I used to think, based on family Bible records, that my immigrant ancestors came around 1730. After starting genealogy a few years ago I found a few from England in the 1600s. I think they did miss the first Thanksgiving between colonists and native Americans. My German ancestors had to sign pledges of loyalty to the King of England; the British and Irish who were already subjects didn't. There was a lot of discrimination against both Irish and Germans in the mid-19th century.--by the same groups that had come a generation or two before them. My grandmother whose family had come from the area of Europe that later became Germany had German immigrant women as household help. It's my recollection from stories my mother told that Grandma thought they weren't very assimilated to our customs. But when you're trying to fill up a country and find soldiers, the requirements were rather lax. The various church groups helped them resettle, just as today, if they didn't have family; no programs from the government. Some were indentured to pay for their passage, it was sort of like the coyote system of today bring people out of S.A. and Central America. Had to work many years to pay back the cost.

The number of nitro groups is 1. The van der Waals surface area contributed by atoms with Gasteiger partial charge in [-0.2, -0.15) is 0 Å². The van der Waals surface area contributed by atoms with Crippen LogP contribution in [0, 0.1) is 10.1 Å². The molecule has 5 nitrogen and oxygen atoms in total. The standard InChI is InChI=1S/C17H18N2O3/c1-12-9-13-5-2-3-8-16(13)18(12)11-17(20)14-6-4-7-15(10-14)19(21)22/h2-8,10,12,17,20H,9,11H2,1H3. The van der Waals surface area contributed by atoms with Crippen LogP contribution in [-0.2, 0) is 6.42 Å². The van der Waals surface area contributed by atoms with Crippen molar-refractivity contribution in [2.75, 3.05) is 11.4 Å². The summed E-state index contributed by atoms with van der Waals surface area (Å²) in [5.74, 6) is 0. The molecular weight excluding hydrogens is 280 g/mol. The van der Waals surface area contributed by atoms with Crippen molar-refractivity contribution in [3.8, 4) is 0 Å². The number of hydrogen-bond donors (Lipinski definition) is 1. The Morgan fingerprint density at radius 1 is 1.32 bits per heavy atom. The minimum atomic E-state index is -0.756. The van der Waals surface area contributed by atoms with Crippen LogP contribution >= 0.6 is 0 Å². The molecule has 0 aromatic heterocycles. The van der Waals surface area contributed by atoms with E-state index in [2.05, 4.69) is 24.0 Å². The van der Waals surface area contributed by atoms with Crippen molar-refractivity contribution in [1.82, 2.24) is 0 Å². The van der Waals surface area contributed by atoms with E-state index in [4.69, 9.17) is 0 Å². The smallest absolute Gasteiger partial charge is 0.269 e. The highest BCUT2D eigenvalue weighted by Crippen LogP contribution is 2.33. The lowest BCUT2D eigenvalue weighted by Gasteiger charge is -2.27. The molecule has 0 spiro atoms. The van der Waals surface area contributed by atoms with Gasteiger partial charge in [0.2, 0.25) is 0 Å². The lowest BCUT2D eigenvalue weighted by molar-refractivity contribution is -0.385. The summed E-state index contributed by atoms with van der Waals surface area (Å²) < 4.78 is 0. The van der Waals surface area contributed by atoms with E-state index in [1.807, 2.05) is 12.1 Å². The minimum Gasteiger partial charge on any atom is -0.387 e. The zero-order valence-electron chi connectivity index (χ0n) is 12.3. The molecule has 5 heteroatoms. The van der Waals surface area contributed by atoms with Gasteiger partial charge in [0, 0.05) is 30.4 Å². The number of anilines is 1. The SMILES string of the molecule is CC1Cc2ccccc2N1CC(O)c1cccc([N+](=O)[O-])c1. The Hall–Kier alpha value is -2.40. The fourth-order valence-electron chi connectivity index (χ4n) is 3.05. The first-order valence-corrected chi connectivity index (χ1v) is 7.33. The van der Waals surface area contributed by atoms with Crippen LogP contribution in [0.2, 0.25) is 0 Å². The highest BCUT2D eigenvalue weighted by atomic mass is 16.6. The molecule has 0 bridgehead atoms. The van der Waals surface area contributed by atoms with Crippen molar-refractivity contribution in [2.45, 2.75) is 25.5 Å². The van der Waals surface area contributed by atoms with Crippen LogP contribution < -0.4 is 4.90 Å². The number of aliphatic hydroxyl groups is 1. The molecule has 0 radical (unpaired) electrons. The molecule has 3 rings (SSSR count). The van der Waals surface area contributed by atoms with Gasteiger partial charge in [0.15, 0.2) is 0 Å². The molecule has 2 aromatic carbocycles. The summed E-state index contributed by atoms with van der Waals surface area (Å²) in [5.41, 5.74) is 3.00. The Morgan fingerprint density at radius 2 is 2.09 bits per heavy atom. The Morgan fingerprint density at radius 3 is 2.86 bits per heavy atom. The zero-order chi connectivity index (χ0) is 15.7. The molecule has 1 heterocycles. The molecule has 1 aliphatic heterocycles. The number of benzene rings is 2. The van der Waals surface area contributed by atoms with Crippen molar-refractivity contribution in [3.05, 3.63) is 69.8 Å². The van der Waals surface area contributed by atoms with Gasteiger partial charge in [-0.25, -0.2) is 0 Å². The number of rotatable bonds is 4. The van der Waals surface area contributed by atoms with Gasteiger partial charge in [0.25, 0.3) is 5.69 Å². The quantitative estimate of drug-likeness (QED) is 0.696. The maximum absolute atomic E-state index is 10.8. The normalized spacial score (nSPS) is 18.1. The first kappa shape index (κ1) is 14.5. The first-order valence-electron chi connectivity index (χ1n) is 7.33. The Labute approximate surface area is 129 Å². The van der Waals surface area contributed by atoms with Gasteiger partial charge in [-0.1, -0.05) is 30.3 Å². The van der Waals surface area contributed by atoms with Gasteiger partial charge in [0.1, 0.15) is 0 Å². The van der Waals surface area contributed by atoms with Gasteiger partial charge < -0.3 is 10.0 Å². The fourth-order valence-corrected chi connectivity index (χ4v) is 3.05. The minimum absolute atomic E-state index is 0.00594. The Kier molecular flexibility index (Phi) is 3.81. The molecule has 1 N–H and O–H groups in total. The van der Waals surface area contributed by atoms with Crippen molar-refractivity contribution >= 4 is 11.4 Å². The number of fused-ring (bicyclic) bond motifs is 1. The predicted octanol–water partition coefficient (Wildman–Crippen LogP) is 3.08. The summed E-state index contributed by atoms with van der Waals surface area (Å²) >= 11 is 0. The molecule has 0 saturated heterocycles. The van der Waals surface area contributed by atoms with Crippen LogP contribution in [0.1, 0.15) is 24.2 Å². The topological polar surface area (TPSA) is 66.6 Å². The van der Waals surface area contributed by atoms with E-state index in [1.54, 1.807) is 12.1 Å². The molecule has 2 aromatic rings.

Most of the links from this page to other articles are broken, but this is a good explanation of other countries' observance of Thanksgiving.
|Attending church is a nice tradition--after all, God is the One to whom we give gratitude.|